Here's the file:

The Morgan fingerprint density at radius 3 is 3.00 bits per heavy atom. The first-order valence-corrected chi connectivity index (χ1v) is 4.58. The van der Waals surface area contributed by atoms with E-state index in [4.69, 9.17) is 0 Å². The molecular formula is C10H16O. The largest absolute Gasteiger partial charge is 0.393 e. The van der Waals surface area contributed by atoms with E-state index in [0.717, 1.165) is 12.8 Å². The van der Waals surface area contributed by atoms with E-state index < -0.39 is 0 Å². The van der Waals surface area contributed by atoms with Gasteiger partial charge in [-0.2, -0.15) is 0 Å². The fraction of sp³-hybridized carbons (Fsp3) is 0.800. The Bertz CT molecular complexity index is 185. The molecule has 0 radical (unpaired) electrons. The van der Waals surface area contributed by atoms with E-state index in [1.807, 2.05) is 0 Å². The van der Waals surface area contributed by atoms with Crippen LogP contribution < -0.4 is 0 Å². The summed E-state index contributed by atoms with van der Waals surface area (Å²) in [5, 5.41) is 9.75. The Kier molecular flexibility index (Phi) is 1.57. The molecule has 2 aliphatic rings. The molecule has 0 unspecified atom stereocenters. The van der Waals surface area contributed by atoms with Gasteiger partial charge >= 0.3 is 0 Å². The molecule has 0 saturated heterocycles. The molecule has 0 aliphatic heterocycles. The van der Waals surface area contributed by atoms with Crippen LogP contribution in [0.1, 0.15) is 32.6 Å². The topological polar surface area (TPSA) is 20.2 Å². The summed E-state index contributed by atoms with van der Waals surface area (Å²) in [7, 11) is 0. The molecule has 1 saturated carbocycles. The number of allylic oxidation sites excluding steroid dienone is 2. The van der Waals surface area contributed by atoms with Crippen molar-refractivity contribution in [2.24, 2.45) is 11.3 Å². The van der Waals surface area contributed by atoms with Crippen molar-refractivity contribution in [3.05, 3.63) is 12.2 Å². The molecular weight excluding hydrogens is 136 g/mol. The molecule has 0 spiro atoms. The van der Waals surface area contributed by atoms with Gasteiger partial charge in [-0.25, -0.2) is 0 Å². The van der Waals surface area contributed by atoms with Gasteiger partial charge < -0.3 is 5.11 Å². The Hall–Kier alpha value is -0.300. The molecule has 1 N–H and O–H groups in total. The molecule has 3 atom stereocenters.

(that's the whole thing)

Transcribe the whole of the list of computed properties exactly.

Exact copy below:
The Morgan fingerprint density at radius 3 is 3.00 bits per heavy atom. The first-order valence-corrected chi connectivity index (χ1v) is 4.58. The van der Waals surface area contributed by atoms with E-state index in [4.69, 9.17) is 0 Å². The molecular formula is C10H16O. The largest absolute Gasteiger partial charge is 0.393 e. The van der Waals surface area contributed by atoms with E-state index in [0.717, 1.165) is 12.8 Å². The van der Waals surface area contributed by atoms with E-state index < -0.39 is 0 Å². The van der Waals surface area contributed by atoms with Gasteiger partial charge in [-0.2, -0.15) is 0 Å². The fraction of sp³-hybridized carbons (Fsp3) is 0.800. The Bertz CT molecular complexity index is 185. The molecule has 0 radical (unpaired) electrons. The van der Waals surface area contributed by atoms with E-state index in [1.807, 2.05) is 0 Å². The van der Waals surface area contributed by atoms with Crippen LogP contribution < -0.4 is 0 Å². The summed E-state index contributed by atoms with van der Waals surface area (Å²) in [5, 5.41) is 9.75. The Kier molecular flexibility index (Phi) is 1.57. The molecule has 2 aliphatic rings. The molecule has 0 unspecified atom stereocenters. The van der Waals surface area contributed by atoms with Gasteiger partial charge >= 0.3 is 0 Å². The molecule has 0 saturated heterocycles. The molecule has 0 aliphatic heterocycles. The van der Waals surface area contributed by atoms with Crippen LogP contribution in [0.1, 0.15) is 32.6 Å². The topological polar surface area (TPSA) is 20.2 Å². The summed E-state index contributed by atoms with van der Waals surface area (Å²) in [7, 11) is 0. The molecule has 1 saturated carbocycles. The number of allylic oxidation sites excluding steroid dienone is 2. The van der Waals surface area contributed by atoms with Crippen molar-refractivity contribution in [2.24, 2.45) is 11.3 Å². The van der Waals surface area contributed by atoms with Crippen molar-refractivity contribution in [3.05, 3.63) is 12.2 Å². The molecular weight excluding hydrogens is 136 g/mol. The molecule has 0 spiro atoms. The van der Waals surface area contributed by atoms with Gasteiger partial charge in [-0.25, -0.2) is 0 Å². The van der Waals surface area contributed by atoms with Gasteiger partial charge < -0.3 is 5.11 Å². The Hall–Kier alpha value is -0.300. The molecule has 1 N–H and O–H groups in total. The molecule has 3 atom stereocenters.